Java NIO Tutorial
I am starting a Java tutorial series on NIO. This is the first article and will serve as table of contents for the tutorial series. NIO was introduced in Java for buffer oriented and non blocking IO operations. Before that in Java we had only the standard IO based on streams and blocking IO operations.
Difference between Standard IO and NIO
First main difference between the standard IO and NIO is, standard IO is based on streams and NIO is buffer oriented. Buffer oriented operations provide as flexibility in handling data. In buffer oriented NIO, data is first read into a buffer and then it is made available for processing. So we can move back and forth in the buffer. But in the case of streams it is not possible.
Second main difference is, blocking and non-blocking IO operations. In case of streams, a thread will be blocked until it completes the IO operation. Wherein the NIO allows for non-blocking operations. If the data is not available for IO operations, then the thread can do something else and need not stay in blocked mode. With channels and selectors a single thread can manage multiple threads and parallel IO operations.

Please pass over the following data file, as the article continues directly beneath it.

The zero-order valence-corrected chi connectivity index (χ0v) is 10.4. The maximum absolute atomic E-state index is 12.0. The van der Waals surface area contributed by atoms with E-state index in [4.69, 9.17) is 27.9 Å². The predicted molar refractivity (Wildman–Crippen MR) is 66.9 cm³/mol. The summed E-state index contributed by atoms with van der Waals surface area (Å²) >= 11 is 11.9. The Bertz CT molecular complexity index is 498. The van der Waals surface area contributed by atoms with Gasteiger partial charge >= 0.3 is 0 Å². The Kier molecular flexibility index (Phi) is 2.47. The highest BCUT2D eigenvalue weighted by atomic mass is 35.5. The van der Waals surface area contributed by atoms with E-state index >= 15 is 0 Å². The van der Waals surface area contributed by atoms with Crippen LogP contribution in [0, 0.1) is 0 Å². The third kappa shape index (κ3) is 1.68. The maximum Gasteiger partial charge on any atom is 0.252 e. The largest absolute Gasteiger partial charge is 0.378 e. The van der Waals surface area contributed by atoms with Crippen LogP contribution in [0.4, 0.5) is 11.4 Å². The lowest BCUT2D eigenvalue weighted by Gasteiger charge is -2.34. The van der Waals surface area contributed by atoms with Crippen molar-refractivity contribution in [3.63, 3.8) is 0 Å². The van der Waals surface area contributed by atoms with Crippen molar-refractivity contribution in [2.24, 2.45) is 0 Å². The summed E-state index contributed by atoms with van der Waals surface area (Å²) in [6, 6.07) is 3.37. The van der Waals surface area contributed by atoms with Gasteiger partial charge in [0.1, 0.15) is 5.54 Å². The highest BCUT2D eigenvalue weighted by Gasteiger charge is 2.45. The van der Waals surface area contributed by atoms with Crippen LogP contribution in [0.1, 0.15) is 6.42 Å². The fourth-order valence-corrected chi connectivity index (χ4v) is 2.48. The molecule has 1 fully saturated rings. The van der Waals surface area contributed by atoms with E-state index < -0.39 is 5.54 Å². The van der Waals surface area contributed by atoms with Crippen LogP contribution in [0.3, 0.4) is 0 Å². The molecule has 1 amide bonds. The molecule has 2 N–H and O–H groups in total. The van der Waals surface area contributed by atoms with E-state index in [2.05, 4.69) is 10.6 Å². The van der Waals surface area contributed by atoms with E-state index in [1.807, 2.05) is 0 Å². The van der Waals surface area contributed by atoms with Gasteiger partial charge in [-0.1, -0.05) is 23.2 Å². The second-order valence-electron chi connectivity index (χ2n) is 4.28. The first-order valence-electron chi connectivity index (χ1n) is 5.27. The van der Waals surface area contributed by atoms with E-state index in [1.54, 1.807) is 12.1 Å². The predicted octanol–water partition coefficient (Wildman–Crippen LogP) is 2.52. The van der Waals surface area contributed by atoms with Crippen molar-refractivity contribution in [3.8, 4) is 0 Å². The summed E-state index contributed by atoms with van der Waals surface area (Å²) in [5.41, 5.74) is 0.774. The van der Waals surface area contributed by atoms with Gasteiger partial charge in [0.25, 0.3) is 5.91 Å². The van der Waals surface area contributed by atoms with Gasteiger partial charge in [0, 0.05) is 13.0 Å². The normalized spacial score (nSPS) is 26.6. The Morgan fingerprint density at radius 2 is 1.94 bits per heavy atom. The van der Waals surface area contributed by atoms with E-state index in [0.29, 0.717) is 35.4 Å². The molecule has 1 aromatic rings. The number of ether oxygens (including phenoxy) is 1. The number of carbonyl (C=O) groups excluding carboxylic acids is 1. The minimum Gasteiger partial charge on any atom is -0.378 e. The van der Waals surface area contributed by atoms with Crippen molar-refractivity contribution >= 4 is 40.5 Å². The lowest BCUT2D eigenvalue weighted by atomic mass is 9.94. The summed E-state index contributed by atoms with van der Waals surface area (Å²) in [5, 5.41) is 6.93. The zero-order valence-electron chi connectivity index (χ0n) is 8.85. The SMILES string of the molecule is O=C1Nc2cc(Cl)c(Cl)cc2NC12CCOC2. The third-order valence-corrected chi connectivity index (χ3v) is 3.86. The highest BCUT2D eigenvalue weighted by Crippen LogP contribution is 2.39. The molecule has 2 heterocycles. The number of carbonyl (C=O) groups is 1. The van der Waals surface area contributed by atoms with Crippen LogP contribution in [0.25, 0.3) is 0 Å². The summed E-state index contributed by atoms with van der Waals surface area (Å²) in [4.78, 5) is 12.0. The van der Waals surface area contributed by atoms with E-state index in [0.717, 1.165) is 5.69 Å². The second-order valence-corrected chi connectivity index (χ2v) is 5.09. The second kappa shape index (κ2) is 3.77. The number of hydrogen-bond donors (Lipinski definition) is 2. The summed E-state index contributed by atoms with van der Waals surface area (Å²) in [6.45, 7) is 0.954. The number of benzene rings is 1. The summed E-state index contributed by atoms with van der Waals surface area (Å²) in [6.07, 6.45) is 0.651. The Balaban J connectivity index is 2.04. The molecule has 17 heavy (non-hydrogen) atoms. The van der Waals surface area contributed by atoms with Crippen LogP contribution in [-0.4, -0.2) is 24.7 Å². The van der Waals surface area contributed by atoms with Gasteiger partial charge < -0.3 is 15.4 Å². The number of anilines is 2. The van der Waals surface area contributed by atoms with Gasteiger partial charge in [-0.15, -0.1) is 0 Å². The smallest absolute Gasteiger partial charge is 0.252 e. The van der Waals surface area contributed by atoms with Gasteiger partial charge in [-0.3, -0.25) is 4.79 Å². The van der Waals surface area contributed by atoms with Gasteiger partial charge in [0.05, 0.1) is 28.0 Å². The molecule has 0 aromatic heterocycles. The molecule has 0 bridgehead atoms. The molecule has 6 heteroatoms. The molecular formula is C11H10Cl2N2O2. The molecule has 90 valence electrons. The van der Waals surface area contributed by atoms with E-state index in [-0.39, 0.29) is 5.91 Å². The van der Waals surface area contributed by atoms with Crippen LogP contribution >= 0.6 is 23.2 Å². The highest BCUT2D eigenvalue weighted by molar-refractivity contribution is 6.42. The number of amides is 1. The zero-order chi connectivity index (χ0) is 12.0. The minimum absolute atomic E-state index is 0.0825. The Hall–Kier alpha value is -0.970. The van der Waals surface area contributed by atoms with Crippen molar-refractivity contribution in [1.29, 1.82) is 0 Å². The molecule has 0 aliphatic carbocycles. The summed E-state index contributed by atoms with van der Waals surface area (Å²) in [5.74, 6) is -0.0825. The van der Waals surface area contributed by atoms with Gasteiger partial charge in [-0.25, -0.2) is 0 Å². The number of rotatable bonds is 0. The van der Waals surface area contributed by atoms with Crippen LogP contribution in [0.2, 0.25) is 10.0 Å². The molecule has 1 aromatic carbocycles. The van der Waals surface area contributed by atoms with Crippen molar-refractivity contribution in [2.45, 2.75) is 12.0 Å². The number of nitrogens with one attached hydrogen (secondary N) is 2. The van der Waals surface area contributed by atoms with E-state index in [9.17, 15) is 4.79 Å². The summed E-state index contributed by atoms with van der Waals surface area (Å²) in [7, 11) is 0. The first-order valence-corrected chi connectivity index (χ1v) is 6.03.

As part of this Java NIO tutorial series, I will be covering the following topics. If you need any other topics to be covered as part of this tutorials, please add your comment.
- Java NIO Channel
- Java NIO Buffer
- NIO Path
- File Permissions
- File Attributes using Java NIO
- Glob with Java NIO
- Java NIO Files – Delete Copy Move
- Walk File Tree with Java NIO
- Search File Using NIO
- Monitor Folder with Java NIO
- File Read with NIO
- File Write with NIO
- Memory-mapped file with NIO
- Scattering and Gathering with NIO
- File Locking
- Character Sets
- NIO Pipes
- Example: Java TFTP Client with NIO
This Java tutorial was added on 18/05/2015.